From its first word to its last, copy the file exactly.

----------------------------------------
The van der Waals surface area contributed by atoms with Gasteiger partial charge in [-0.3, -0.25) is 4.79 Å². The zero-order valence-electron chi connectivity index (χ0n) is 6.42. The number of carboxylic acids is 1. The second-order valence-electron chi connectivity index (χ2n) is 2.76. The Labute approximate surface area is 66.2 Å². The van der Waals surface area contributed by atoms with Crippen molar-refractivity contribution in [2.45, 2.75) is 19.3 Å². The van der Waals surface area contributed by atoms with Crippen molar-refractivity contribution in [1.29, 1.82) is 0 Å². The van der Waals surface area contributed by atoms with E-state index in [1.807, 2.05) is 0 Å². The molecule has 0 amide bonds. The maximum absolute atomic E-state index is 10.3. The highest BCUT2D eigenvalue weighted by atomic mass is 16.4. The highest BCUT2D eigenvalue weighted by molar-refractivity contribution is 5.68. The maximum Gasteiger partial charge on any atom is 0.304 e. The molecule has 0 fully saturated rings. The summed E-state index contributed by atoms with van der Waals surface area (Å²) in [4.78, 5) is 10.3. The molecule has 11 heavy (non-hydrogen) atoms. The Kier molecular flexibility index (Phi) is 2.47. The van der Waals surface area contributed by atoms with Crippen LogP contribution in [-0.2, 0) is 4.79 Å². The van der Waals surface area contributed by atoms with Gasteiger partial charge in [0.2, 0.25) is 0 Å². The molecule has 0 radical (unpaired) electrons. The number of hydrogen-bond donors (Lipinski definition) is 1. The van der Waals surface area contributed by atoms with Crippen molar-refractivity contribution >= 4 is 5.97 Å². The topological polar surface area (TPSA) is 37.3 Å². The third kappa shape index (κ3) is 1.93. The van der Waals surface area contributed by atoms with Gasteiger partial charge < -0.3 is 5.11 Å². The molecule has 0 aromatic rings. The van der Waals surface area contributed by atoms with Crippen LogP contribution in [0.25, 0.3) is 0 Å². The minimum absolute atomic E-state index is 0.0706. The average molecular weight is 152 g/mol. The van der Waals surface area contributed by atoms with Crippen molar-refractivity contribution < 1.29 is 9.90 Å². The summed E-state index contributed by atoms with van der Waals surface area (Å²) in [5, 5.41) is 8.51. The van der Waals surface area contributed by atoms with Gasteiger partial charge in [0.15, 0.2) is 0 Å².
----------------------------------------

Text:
The van der Waals surface area contributed by atoms with Gasteiger partial charge in [-0.3, -0.25) is 4.79 Å². The zero-order valence-electron chi connectivity index (χ0n) is 6.42. The number of carboxylic acids is 1. The second-order valence-electron chi connectivity index (χ2n) is 2.76. The Labute approximate surface area is 66.2 Å². The van der Waals surface area contributed by atoms with Crippen molar-refractivity contribution in [2.45, 2.75) is 19.3 Å². The van der Waals surface area contributed by atoms with Crippen molar-refractivity contribution in [1.29, 1.82) is 0 Å². The van der Waals surface area contributed by atoms with E-state index in [1.807, 2.05) is 0 Å². The molecule has 0 amide bonds. The maximum absolute atomic E-state index is 10.3. The highest BCUT2D eigenvalue weighted by atomic mass is 16.4. The highest BCUT2D eigenvalue weighted by molar-refractivity contribution is 5.68. The maximum Gasteiger partial charge on any atom is 0.304 e. The molecule has 0 fully saturated rings. The summed E-state index contributed by atoms with van der Waals surface area (Å²) in [4.78, 5) is 10.3. The molecule has 11 heavy (non-hydrogen) atoms. The Kier molecular flexibility index (Phi) is 2.47. The van der Waals surface area contributed by atoms with Crippen LogP contribution in [-0.2, 0) is 4.79 Å². The van der Waals surface area contributed by atoms with Gasteiger partial charge in [0.2, 0.25) is 0 Å². The molecule has 0 radical (unpaired) electrons. The number of hydrogen-bond donors (Lipinski definition) is 1. The van der Waals surface area contributed by atoms with Crippen molar-refractivity contribution >= 4 is 5.97 Å². The topological polar surface area (TPSA) is 37.3 Å². The third kappa shape index (κ3) is 1.93. The van der Waals surface area contributed by atoms with Gasteiger partial charge < -0.3 is 5.11 Å². The molecule has 0 aromatic rings. The van der Waals surface area contributed by atoms with Crippen LogP contribution in [0.25, 0.3) is 0 Å². The minimum absolute atomic E-state index is 0.0706. The average molecular weight is 152 g/mol. The van der Waals surface area contributed by atoms with Crippen molar-refractivity contribution < 1.29 is 9.90 Å². The summed E-state index contributed by atoms with van der Waals surface area (Å²) in [5, 5.41) is 8.51. The van der Waals surface area contributed by atoms with Gasteiger partial charge in [0.15, 0.2) is 0 Å².